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Manipur and the 60th Plenary Session of the North Eastern Council, – a fresh look

By Professor N. Mohendro Singh
Former Member, Steering Committee, NER Vision, 2020
Well, it is good that the 60th plenary session of the North Eastern Council to be held on 16th and 17th June at New Delhi has been meaningfully designed to give effect to the NER Vision, 2020 signed on 13th May 2008 at Agartala after exhaustive preparation of three years. The development initiative marks a turning point to get down to the ground realities. In fact it is a Bible of Development for the entire North Eastern Region with the Transfer of Development Rights in the wake of challenges of globalization and imperatives of liberalization which was set in motion in 1991. Regional imbalance continued to pose a tantalizing headache for the planners in the country. The performance of economic planning in the country for the last 58 years fails to address the issue of regional imbalance. Curiously, to the dismay and disappointment, the North Eastern Region was found lagging 30 per cent behind the rest of the country. It was therefore essential to prepare the roadmap and guiding framework for a structural
change and responsive trajectory of growth.
In order to catch up with the rest of the country the North Eastern Region should be prepared to achieve annual average growth rate of Gross State Domestic Product of 13.17 per cent and Manipur 13.25 per cent by 2012-2017 as against the national average of 9 per cent. This is a new development challenge.

Any exercise has, therefore, to be made keeping this reality in view not merely the routine exercise of a few projects not carefully worked out to ascertain the accurate multiplier effect on the growth acceleration and stimuli released by way of externalities. In this connection we have to identify four major issues:
1 Where do we stand now i.e. by 2011-12?
2 Where to go (economic destination)?
3 How to go (potentials/priorities/strategy)?
4 How soon (time frame/time line)?

In the course of preparation of the Vision Document we suggested six components of strategy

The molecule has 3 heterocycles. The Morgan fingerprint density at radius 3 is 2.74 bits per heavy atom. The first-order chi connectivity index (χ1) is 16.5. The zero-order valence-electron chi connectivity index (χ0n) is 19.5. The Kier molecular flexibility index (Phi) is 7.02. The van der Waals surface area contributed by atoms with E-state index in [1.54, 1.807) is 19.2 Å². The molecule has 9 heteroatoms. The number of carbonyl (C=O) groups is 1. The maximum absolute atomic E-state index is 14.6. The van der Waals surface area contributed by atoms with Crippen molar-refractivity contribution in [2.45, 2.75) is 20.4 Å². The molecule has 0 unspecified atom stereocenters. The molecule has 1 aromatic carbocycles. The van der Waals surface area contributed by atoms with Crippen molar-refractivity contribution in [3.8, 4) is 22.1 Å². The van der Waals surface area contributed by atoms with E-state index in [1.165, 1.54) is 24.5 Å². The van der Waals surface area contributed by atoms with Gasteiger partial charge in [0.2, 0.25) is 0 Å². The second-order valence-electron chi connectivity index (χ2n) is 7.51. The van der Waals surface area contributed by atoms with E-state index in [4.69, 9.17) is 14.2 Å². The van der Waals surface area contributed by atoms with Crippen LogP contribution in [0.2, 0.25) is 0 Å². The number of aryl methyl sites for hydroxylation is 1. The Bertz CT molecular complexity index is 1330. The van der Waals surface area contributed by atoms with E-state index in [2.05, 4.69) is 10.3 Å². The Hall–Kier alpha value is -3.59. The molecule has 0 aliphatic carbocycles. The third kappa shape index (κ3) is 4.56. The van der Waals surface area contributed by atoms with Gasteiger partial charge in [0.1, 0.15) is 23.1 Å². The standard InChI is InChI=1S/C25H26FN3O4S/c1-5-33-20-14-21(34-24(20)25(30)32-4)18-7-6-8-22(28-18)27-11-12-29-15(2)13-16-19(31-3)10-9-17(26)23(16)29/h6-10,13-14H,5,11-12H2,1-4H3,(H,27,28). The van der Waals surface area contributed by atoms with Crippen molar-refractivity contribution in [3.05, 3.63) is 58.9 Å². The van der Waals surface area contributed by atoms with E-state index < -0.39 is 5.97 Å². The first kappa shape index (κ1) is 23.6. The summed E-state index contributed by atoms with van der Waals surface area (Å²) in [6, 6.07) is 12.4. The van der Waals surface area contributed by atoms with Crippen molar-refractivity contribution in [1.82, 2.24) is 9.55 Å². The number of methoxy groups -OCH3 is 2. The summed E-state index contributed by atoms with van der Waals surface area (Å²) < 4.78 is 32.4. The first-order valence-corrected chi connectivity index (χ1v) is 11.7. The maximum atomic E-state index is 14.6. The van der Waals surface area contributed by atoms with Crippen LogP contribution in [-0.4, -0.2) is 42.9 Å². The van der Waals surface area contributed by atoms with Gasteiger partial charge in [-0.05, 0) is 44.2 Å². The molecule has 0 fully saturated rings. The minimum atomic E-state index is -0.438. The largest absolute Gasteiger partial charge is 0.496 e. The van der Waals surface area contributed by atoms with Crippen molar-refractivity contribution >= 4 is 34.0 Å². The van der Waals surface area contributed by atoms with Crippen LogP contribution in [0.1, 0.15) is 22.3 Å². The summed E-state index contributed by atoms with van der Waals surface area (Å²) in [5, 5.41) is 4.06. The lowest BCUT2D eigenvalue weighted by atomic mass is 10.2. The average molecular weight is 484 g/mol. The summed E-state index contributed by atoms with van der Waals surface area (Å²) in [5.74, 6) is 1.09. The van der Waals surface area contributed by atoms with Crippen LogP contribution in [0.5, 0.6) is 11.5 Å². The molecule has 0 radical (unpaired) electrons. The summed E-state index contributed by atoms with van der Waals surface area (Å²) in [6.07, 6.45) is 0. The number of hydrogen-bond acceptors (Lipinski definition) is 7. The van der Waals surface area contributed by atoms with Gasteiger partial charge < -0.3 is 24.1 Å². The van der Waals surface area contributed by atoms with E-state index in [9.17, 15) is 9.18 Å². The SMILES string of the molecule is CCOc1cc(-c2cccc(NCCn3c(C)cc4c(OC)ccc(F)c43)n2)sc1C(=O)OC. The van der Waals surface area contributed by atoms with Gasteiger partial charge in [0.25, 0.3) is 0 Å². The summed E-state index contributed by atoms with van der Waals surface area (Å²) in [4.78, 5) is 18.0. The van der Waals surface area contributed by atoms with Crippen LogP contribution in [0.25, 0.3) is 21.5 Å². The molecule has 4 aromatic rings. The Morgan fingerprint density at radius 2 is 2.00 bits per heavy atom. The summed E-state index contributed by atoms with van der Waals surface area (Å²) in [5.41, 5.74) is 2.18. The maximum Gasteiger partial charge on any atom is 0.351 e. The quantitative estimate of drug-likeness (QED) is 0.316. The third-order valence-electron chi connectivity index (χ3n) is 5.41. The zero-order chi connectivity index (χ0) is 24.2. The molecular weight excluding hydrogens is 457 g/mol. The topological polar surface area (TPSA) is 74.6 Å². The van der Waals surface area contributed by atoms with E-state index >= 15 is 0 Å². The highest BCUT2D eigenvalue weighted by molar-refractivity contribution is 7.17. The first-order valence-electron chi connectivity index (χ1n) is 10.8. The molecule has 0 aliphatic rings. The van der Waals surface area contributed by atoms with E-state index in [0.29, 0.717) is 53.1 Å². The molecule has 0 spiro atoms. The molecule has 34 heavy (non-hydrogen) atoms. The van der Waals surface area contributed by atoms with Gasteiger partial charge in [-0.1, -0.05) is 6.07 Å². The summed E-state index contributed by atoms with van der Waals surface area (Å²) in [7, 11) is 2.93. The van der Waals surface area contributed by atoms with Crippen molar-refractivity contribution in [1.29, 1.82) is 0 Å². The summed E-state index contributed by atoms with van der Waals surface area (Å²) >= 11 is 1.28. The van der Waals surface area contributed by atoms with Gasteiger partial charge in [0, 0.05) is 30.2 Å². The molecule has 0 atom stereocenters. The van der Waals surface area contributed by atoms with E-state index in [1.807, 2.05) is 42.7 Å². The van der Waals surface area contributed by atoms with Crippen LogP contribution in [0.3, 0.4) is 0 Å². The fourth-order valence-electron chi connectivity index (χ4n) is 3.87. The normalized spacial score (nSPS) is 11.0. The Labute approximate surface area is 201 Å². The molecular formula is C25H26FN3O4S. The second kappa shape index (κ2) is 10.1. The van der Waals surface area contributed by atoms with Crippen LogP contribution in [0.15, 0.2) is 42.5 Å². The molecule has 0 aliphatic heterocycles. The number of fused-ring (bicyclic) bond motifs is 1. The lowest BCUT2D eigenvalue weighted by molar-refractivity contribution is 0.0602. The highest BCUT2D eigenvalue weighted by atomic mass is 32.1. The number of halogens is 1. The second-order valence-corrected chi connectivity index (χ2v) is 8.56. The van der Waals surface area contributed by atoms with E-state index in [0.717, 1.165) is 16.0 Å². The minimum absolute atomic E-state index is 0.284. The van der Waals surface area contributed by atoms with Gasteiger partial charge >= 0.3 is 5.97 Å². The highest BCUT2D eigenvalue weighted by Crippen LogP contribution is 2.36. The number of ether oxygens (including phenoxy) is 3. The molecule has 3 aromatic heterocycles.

a. Empowerment of people
b. Creation of Development Opportunities
c. Developing sectors with comparative advantage
d. Capacity Development of people and institution
e. Creating hospitable investment climate
f. Investment by both public and private sectors

It could be fair and equally convincing if the projects prepared by the Government of Manipur for the plenary session touch on and are derived from the components of the strategy. Of course, one should not ignore the abject ground realities in the state.

Well, it could be necessary to reiterate the fact that any major development initiative neither preceded nor accompanied by sufficient social empowerment invites inequality, imbalance and instability in due course. The very purpose of inclusive growth gets defeated. A sound strategy demands that Development and Empowerment should go together. Look at the impact of heavy projects of high capital intensity. The lion’s share of the intervention goes to the wealth-to-do rich contractors, companies and suppliers. The poor and unorganized sector remains a mere marginal beneficiary with a spill-over of daily wages.

Secondly we also identified crucial roles of social capital and social entrepreneurs to implement, run and maintain the economic projects. In this connection, once in a meeting of the Steering Committee, SHREE MANI SHANKAR AIYAR, former Honourable Minister, DoNER, in reply to my strong argument on Investment Gap in Manipur said “Professor Mohendro, please don’t worry about money. I will give you enough money for any project but who will look after the project? I know maintenance remains an unsolved problem in Manipur”. Even today plan for plan maintenance remains criminally ignored as a result of which many assets to-day remain half-completed, idle or underutilized. We suggested Administrative Reforms before any policy initiative. What we need in Manipur today is bureaucratic machinery with commitment rooted in domestic institutions not merely so-called refresher programmes.

One should not expect good governance without a fair knowledge on what to do and not to do. In fact confusion begins withjack of fair knowledge and firm commitment. Right now the bureaucratic apparatus in the state, by and large, fails to appreciate the historical necessity of Plan Culture not merely the so-called work culture. The compendium of a few schemes cannot substitute the planned works born out of a series of economic relationships.

It is really surprising that we are harbouring the false notion of inefficiency of District Planning while the whole world has accepted the principle of decentralization of planning and development as cornerstone of inclusive growth. Even to-day we do not have District Resource Inventory, District Perspective Plan and District Annual Plan. We have schemes but not plans. The Hill Development Strategy should necessary be part of the long term District Perspective Plan based on District Resource Potentials. To-day the development process in the hill areas gets distorted and remains visibly insensitive.

Lastly, yes, participation in the 60th plenary session is important;— but more important is the WAY the preparation is made and much more important is the SPIRIT with which you participate. The burden of heavy involvement in the gigantic task of the production of Vision Document remains a reminder of seriousness and thoroughness with which the action plans have to be prepared in order to initiate a directional departure.



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